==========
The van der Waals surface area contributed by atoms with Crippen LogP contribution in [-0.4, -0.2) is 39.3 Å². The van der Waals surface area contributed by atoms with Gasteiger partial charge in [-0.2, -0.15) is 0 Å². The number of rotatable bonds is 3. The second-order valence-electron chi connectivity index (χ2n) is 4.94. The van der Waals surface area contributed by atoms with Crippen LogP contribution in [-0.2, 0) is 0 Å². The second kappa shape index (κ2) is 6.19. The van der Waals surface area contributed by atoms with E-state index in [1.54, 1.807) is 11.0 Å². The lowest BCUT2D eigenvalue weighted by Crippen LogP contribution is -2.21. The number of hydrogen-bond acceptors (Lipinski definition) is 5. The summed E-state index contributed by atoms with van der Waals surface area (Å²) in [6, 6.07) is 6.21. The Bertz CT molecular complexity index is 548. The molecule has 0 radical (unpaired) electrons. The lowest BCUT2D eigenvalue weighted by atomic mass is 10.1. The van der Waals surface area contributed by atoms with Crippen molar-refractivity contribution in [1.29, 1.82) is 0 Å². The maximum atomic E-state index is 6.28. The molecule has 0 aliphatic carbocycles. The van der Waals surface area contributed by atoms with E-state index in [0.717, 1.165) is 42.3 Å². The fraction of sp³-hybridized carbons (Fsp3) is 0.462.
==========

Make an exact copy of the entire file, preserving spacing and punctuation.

The van der Waals surface area contributed by atoms with Crippen LogP contribution in [-0.4, -0.2) is 39.3 Å². The van der Waals surface area contributed by atoms with Gasteiger partial charge in [-0.2, -0.15) is 0 Å². The number of rotatable bonds is 3. The second-order valence-electron chi connectivity index (χ2n) is 4.94. The van der Waals surface area contributed by atoms with Crippen LogP contribution in [-0.2, 0) is 0 Å². The second kappa shape index (κ2) is 6.19. The van der Waals surface area contributed by atoms with E-state index in [1.54, 1.807) is 11.0 Å². The lowest BCUT2D eigenvalue weighted by Crippen LogP contribution is -2.21. The number of hydrogen-bond acceptors (Lipinski definition) is 5. The summed E-state index contributed by atoms with van der Waals surface area (Å²) in [6, 6.07) is 6.21. The Bertz CT molecular complexity index is 548. The molecule has 0 radical (unpaired) electrons. The lowest BCUT2D eigenvalue weighted by atomic mass is 10.1. The van der Waals surface area contributed by atoms with Crippen molar-refractivity contribution in [1.29, 1.82) is 0 Å². The maximum atomic E-state index is 6.28. The molecule has 0 aliphatic carbocycles. The van der Waals surface area contributed by atoms with E-state index in [0.717, 1.165) is 42.3 Å². The fraction of sp³-hybridized carbons (Fsp3) is 0.462.